Following the success of The B+ Show on YouTube and the first season of Al Bernameg on ONTV, Tarek ElKazzaz convinced an old friend, Ahmed Abbas, to join QSoft as chief operations officer and Project Director for Al Bernameg with the mission of developing and upgrading the show into a multifaceted and global brand. This was done with the help of a team that covered many disciplines, including marketing, operations, legal and public relations. This all helped in developing both Bassem Youssef and Al-Bernameg on all levels and created a global audience. The show Al Bernameg was renewed for a second season after a contract with a second channel, CBC (Capital Broadcast Center), which premiered on November 23, 2012. The second season consisted of 29 episodes and has recorded one of the highest viewership ratings on both TV and internet with 40 million viewers on TV and more than 184 million combined views for his show on YouTube alone. Just three episodes into the show, several lawsuits were filed against Bassem Youssef and his show, mainly for "insult and defamation". On the season's premiere, Youssef made the owner and coworkers of his channel the subject of his show, as an assurance that he is granted full freedom of expression, and that no topic was off limits.[18][19] CBC did not, however, air his second episode, which also featured further criticism of a TV show host who filed a lawsuit against Youssef. The show returned to its regular schedule for the third episode.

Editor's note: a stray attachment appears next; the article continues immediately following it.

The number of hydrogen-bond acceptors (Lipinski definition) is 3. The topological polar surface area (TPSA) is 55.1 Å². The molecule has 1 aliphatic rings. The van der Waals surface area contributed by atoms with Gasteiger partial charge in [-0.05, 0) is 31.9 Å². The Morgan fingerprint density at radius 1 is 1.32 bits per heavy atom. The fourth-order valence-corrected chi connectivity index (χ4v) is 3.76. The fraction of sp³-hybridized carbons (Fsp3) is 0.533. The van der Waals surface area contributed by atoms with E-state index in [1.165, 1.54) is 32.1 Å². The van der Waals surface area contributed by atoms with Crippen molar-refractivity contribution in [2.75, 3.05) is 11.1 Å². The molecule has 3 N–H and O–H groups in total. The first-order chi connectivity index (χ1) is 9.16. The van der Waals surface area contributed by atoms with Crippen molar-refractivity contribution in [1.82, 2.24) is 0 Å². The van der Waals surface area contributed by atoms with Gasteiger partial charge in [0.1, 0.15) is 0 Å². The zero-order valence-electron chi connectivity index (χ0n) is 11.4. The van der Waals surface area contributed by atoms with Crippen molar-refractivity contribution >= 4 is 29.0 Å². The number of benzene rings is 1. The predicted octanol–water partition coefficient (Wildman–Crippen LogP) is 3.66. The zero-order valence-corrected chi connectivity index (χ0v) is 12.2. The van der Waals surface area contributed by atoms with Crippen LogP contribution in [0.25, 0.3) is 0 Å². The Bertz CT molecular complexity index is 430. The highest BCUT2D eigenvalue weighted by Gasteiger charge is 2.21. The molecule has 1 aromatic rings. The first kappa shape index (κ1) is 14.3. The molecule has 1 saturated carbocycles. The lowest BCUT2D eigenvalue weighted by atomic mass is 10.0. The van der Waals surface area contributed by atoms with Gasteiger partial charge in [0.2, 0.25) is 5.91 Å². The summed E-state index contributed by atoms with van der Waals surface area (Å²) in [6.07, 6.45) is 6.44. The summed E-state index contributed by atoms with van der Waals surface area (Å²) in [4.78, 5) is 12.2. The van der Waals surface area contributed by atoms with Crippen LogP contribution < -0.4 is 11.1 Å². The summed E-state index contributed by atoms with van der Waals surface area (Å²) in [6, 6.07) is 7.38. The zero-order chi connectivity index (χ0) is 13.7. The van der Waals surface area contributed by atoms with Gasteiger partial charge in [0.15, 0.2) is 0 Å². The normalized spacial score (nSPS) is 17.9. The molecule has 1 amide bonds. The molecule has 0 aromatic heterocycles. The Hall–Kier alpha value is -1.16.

The program, which began with a small group working at home with Youssef, moved from ONTV's smallest studio to Radio theater in downtown Cairo, a theatre redesigned in the likeness of New York's Radio City, making it the first live audience show in the Middle East.[citation needed] The contents of a typical show's broadcast have evolved, which began with a sarcastic take on current political events, and eventually incorporating the hosting of public figures and stars from various fields, as well as various artists' performances. In November 2012, Al Bernameg[20] moved from ONTV's[21] smallest studio to Radio Theatre[22] in Cairo's downtown. Following the move, Youssef succeeded in increasing the show's worth by eight times in one year.[23][24] The second season, which premiered in November 2012 on CBC network, was the first real live audience show in Egypt. The show gained tremendous success through its criticism of former Egyptian President Mohamed Morsi, representing the Muslim Brotherhood. Soon after the show started airing, complaints were filed against Youssef, accusing him of insulting Islam, Morsi and disrupting public order and peace.